The findings of science is pretty solidly against this antiquated model of matter as things in particular places moving around at particular speeds, since those two things are actually incompatible measurements. Thus this picture is no more valid than that of an electron as a spinning top. So I think GJDS is making a valid objection.
It is just as valid to go with C.S. Lewis’ popular idea that all of reality is composed of vibrations at different frequencies extended to angelic entities beyond our perception. A favorite of mine is to visualize the universe as a 11 dimensional space-time fabric with vibrational modes (like in string theory) accounting for all the elementary particles, thus reducing all the laws of nature to geometry and wave mechanics. Though I have that other complementary picture of point particles getting lost in a sea of virtual particles. …all just visualizations to help our minds picture what is going on… but ultimately failing to capture the reality or even the mathematical equations we use to describe it.
One thing is for certainly is that most of our equations are ultimately based on statistical descriptions rather anything mechanically exact. In particle physics even those single reactions are described by summing over a collection of Feynmann diagrams for all the possibilities rather than nailing them down to anything which “actually” happened. It seems that reality at the ground level remains in a fuzzy state of possibilities unless we insist on imposing our macroscopic singularity of reality on them with measurements.
On the contrary, the role of chance is ubiquitous in the physical sciences – even unavoidable. The findings of science that there are no hidden variables make it impossible to remove it no matter how closely you look at the supposed components of things. But that is precisely where the lack of causal closure is found in the scientific worldview. We are forced to accept that things happen which cannot be put down to mathematical equations and initial conditions alone, and that even Laplace’s demon isn’t able to predict everything after all. At least that is the case without extending reality to something beyond what is demonstrable or measurable. That is why we have this choice of beliefs in divine involvement, free will, and chance, to which I suppose we should add a Bohm-like picture of a holistic mechanistic reality beyond what we can measure that somehow rescues determinism (but I refuse to call anything beyond what is measurable by the phrase “physical determinism”).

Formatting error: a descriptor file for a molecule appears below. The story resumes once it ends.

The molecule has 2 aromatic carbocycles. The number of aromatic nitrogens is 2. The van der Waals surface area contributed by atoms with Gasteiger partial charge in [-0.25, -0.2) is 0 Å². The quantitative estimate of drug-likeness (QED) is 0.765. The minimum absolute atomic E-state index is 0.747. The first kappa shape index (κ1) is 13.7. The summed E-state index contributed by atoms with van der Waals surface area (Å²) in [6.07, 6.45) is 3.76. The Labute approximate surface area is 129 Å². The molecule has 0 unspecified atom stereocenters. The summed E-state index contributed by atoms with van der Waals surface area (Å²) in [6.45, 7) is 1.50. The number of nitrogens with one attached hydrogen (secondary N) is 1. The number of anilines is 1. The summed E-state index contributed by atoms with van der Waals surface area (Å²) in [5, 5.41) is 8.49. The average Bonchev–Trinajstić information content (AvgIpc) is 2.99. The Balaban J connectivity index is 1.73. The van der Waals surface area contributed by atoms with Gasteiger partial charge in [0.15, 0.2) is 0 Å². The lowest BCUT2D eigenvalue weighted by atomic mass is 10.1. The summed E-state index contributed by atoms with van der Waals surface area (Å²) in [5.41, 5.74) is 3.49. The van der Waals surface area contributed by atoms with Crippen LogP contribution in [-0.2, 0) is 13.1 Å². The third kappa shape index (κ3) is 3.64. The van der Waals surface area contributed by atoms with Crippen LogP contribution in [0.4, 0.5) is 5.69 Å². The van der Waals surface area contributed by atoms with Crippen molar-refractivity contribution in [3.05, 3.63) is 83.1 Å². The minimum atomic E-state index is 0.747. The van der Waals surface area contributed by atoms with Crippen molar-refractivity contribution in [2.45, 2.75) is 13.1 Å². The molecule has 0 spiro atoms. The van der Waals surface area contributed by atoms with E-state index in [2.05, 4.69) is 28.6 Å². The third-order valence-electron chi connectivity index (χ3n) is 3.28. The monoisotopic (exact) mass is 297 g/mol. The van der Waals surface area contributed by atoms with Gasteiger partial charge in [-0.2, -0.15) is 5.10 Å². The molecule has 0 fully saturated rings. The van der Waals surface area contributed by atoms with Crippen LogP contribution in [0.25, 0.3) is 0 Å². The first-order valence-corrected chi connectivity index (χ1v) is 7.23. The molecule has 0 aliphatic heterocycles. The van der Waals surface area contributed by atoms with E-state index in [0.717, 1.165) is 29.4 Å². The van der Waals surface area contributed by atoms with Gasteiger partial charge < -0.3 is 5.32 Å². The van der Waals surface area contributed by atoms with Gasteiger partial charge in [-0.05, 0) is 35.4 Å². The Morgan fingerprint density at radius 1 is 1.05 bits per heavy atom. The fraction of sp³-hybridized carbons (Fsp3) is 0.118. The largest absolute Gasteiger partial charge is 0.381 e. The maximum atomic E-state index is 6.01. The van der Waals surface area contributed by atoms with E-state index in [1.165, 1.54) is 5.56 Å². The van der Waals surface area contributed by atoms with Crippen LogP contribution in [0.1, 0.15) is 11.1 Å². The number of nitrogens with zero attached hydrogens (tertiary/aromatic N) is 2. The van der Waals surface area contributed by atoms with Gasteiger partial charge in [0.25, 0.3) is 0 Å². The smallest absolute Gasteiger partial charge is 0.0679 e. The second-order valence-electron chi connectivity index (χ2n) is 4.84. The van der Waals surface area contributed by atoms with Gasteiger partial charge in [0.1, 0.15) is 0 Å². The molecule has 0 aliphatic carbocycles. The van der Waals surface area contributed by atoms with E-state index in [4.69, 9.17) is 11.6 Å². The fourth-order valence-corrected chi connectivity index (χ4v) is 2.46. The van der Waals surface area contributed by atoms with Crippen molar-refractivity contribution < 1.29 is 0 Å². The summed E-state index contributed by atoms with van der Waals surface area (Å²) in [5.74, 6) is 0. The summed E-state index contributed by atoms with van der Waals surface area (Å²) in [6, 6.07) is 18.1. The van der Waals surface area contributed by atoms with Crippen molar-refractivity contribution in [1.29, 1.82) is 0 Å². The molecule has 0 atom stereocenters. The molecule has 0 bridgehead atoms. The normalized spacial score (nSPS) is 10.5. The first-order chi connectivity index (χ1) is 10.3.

So I would cross measurable physical determinism off the list of possibilities:
- total indeterminism, in which it is all just chance
- non-measurable “physical” determinism (like Bohm insisting that natural law is all there is)
- divine determinism, popular in theology by such terms as “absolute predestination”
- mental determinism or metaphysical solipsism (which overemphasizes free will)
- mixed view which accept the role of all these causal factors: natural law, divine involvement, free will, and chance.
Obviously, I think the mixed view is best. And for a more narrow discussion of any one of these I insist on searching for the topic discussed elsewhere or going to another thread with a discussion open to everyone.